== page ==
Short bio: Computer Scientist, FOSS supporter (read more)
Tux Machines (TM)-specific
Hollywood plans to turn to Congress in its bid to add anti-piracy technology to digital TVs after an appeals court Friday struck down controversial new Federal Communications Commission rules.
CRUSHING atmospheric pressures, fierce winds, baking temperatures and acidic clouds have quickly destroyed every probe or lander ever sent to Venus. So the prospect of emulating the spectacular success of NASA's Mars rovers Spirit and Opportunity on Venus might seem bleak. But there is hope.
Federal court strikes down regs that would limit viewers' ability to record and copy over-the-air hi-def TV programs.
The first of three radar booms that will search for underground water on Mars has apparently deployed successfully aboard Europe's Mars Express spacecraft, despite fears that the boom would whip back and strike the craft. But the radar will not be functional until its twin deploys, an event currently scheduled for Sunday.
Gartner, Inc. has highlighted seven technology providers it calls "cool vendors" that are developing emerging technologies to address increasing challenges. "XenSource's technology threatens to loosen Microsoft's grip on the PC market, and open up the PC for non-MS software that runs in conjunction with Windows. It's like an operating system for operating systems."
U.S. Federal Communications Commission Chairman Kevin Martin has proposed requiring Internet-based telephone services to offer 911 emergency services to customers by as early as the end of September, people familiar with the plan said on Wednesday.
During a deep survey of the space around Saturn, astronomers have discovered 12 new moons (small irregular bodies about 3-7km in size) orbiting Saturn, in the opposite direction to its larger moons. This brings its number of natural satellites to 46. The key question is how they became captured by Saturn.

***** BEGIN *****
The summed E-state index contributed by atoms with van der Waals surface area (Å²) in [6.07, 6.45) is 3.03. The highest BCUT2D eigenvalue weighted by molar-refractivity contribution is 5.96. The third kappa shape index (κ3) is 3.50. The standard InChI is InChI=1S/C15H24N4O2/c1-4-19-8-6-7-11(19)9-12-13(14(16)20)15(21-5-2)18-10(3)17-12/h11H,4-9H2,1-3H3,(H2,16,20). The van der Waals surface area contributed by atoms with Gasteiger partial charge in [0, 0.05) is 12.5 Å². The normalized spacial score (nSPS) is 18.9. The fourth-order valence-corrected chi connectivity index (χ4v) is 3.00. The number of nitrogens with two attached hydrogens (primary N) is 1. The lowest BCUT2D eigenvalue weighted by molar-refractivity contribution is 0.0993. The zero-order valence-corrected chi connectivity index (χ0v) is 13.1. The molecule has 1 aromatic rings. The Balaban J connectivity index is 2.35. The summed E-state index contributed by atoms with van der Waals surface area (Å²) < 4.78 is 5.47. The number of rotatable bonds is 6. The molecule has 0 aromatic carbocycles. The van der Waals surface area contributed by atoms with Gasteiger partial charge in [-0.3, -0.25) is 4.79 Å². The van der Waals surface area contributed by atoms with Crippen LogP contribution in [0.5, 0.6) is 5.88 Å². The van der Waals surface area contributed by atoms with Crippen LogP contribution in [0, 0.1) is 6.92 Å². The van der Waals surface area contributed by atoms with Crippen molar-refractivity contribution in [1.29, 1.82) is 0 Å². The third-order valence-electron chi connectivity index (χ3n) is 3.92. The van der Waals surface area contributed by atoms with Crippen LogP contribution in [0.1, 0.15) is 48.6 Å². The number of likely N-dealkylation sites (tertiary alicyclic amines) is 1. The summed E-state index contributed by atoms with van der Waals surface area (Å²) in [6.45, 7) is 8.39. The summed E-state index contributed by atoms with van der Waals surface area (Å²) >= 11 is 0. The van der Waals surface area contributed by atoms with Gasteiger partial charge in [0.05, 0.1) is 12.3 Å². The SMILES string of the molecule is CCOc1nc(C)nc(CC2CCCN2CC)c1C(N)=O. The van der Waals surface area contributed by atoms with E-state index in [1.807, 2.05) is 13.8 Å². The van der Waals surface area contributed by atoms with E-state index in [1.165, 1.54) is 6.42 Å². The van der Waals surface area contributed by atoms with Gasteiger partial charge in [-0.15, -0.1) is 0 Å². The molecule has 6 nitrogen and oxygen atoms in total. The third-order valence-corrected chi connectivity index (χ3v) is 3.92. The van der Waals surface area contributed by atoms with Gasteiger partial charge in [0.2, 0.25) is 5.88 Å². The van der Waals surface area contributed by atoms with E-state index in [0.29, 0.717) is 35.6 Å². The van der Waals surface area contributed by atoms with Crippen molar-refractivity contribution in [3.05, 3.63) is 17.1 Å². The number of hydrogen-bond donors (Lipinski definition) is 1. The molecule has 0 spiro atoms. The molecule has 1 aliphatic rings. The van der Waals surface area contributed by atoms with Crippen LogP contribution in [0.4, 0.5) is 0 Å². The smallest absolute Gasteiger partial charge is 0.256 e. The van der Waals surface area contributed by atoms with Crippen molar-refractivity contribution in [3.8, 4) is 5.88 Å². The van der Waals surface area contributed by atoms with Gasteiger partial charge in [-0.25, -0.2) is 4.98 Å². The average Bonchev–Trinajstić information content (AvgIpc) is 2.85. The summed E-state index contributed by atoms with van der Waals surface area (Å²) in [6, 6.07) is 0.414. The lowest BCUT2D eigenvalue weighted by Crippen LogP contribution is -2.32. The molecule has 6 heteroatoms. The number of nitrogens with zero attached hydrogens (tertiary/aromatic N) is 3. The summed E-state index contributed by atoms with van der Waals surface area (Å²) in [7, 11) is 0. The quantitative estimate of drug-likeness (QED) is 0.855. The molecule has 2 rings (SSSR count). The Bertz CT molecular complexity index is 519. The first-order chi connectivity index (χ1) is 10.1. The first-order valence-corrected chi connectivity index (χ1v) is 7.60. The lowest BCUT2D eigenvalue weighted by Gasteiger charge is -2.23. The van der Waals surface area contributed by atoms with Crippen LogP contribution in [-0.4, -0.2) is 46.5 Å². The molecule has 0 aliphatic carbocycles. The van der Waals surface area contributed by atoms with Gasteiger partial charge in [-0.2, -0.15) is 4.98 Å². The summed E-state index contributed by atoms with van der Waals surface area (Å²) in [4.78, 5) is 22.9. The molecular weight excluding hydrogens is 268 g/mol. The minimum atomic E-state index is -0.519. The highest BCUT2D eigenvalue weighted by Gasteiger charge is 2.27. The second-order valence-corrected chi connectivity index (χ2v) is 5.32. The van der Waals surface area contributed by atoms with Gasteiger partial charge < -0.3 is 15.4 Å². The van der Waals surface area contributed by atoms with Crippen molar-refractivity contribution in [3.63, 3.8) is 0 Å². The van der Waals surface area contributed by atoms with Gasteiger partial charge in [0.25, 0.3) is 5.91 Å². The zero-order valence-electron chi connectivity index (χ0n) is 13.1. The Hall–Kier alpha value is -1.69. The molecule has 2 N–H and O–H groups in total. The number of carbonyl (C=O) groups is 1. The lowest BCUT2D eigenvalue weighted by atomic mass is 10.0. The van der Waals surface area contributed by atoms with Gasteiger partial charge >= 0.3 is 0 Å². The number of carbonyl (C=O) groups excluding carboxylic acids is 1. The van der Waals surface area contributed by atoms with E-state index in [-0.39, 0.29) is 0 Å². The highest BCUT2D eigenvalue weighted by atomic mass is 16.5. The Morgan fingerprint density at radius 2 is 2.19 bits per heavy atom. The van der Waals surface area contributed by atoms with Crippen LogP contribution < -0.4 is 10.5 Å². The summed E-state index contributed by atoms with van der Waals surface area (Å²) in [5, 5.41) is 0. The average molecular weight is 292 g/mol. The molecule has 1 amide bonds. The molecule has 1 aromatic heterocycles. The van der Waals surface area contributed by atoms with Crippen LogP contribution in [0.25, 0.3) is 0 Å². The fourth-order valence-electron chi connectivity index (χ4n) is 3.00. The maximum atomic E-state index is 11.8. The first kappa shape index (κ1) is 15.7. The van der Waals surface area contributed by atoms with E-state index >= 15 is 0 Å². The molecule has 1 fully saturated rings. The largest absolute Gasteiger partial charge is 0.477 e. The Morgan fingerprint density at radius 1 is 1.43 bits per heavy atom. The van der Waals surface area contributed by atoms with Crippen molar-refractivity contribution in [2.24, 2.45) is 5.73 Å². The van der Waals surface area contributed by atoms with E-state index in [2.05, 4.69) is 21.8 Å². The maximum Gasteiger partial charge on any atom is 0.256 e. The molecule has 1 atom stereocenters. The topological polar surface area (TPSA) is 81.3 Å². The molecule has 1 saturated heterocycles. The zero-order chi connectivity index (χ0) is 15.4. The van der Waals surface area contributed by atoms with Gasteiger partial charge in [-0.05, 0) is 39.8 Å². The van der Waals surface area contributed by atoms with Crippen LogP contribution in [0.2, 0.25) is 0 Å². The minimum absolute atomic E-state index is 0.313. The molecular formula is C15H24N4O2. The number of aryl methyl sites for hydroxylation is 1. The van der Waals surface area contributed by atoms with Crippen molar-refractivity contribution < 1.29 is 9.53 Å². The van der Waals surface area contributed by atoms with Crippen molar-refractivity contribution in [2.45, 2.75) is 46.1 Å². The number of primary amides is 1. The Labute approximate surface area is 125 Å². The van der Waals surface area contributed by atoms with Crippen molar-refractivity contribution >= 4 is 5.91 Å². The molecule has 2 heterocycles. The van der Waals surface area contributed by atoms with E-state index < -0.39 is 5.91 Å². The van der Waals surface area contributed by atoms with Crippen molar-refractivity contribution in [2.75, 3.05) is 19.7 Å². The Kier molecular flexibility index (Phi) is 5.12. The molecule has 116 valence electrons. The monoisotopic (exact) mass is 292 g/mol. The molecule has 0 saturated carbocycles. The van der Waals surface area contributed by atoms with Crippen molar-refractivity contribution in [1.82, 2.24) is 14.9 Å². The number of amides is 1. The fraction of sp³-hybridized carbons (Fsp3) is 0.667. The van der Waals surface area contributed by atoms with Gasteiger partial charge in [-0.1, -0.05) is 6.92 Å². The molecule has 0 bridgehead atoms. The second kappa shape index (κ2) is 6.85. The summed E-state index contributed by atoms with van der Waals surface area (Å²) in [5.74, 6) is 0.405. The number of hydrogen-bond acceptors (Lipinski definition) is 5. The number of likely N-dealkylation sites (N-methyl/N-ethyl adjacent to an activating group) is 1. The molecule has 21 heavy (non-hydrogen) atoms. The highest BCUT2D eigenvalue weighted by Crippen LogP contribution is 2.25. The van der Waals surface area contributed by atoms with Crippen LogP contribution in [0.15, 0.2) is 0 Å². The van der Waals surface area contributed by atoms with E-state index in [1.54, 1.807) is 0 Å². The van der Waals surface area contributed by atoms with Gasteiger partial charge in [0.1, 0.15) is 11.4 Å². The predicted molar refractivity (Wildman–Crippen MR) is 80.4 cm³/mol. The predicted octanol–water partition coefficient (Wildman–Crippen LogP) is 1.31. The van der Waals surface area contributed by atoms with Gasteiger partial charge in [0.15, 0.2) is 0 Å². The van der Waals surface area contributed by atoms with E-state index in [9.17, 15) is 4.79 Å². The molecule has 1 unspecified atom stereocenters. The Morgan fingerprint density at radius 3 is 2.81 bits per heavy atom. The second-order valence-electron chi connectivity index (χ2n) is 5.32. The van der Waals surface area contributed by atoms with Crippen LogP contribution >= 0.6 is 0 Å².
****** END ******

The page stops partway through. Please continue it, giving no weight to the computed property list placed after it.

Not so long ago it was unthinkable for respectable scientists to talk about life on Mars, but now evidence is mounting to suggest biological processes and even life might be operating on the red planet.
The neutrino, a seemingly magical, highly elusive particle, may hold clues to the Big Bang. A $55 million particle physics experiment in the abandoned Soudan mines of Duluth, Minn. is part of a worldwide effort to unravel it's secrets.
When Earth Day dawned in 1970, optimistic environmentalists predicted emerging technologies would help reduce the nation's reliance on coal, oil, insecticides and other pollutants.
But 35 years later, a big part of the problem appears to be technology itself.
Anthony Prozzi, a designer for Ford Motor, is keeping close watch as yet another new generation of technology-smitten youth grows up. It's this group of future customers he has in mind as he tries to anticipate what they'll want out of an automobile in 2020.
Researchers at UCSD and UC Irvine have captured on video for the first time chemical signals that traverse human cells in response to tiny mechanical jabs, like waves spreading from pebbles tossed into a pond. Cells tugged in one direction sent biochemical signals in the opposite direction in the form of a signature pattern of fluorescent light.
Space pioneer Burt Rutan foresees space tourism companies running like a fast-food franchises, with his company licensing spacecraft to tour operators. But he says he may have trouble cutting through federal regulations to get there.
Seattle businessman Don Etsekson has his life wired. A simple cable allows him to synchronize computers at home, at the office and in his pocket every day like clockwork.
But an onslaught of illegal spam and unrequested downloads to his new "smart phone" racked up a $9,000 bill -- for being wireless.
A University of California, Berkeley, professor is spearheading a team just awarded $3.3 million to study "digital kids."
"It will be exciting to investigate kids' innovative knowledge cultures, and how they learn using digital media, in order to think about the consequences for public education as 'digital kids' flow through the school system," said Peter Lyman, a professor at UC Berkeley's School of Information Management & Systems (SIMS) and one of three principal investigators for the project funded by the John D. and Catherine T. MacArthur Foundation.